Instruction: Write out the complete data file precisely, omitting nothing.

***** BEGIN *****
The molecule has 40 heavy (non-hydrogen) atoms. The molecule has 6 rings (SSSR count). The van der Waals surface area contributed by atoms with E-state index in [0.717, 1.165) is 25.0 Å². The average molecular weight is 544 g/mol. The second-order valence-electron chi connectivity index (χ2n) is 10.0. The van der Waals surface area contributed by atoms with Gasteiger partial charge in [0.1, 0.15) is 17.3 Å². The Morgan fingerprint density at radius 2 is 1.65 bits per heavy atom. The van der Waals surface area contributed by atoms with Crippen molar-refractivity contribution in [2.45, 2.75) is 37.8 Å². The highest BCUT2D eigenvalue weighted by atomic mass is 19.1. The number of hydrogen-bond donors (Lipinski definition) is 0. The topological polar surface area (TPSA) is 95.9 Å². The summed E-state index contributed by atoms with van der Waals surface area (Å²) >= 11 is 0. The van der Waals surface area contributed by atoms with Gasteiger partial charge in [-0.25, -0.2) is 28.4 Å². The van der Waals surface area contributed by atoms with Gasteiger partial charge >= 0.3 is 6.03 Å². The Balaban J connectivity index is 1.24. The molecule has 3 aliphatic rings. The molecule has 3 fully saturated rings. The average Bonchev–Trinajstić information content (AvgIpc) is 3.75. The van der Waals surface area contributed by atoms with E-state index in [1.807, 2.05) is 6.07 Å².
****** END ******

The molecule has 40 heavy (non-hydrogen) atoms. The molecule has 6 rings (SSSR count). The van der Waals surface area contributed by atoms with E-state index in [0.717, 1.165) is 25.0 Å². The average molecular weight is 544 g/mol. The second-order valence-electron chi connectivity index (χ2n) is 10.0. The van der Waals surface area contributed by atoms with Gasteiger partial charge in [0.1, 0.15) is 17.3 Å². The Morgan fingerprint density at radius 2 is 1.65 bits per heavy atom. The van der Waals surface area contributed by atoms with Crippen molar-refractivity contribution in [2.45, 2.75) is 37.8 Å². The highest BCUT2D eigenvalue weighted by atomic mass is 19.1. The number of hydrogen-bond donors (Lipinski definition) is 0. The topological polar surface area (TPSA) is 95.9 Å². The summed E-state index contributed by atoms with van der Waals surface area (Å²) >= 11 is 0. The van der Waals surface area contributed by atoms with Gasteiger partial charge in [-0.25, -0.2) is 28.4 Å². The van der Waals surface area contributed by atoms with Gasteiger partial charge >= 0.3 is 6.03 Å². The Balaban J connectivity index is 1.24. The molecule has 3 aliphatic rings. The molecule has 3 fully saturated rings. The average Bonchev–Trinajstić information content (AvgIpc) is 3.75. The van der Waals surface area contributed by atoms with E-state index in [1.807, 2.05) is 6.07 Å².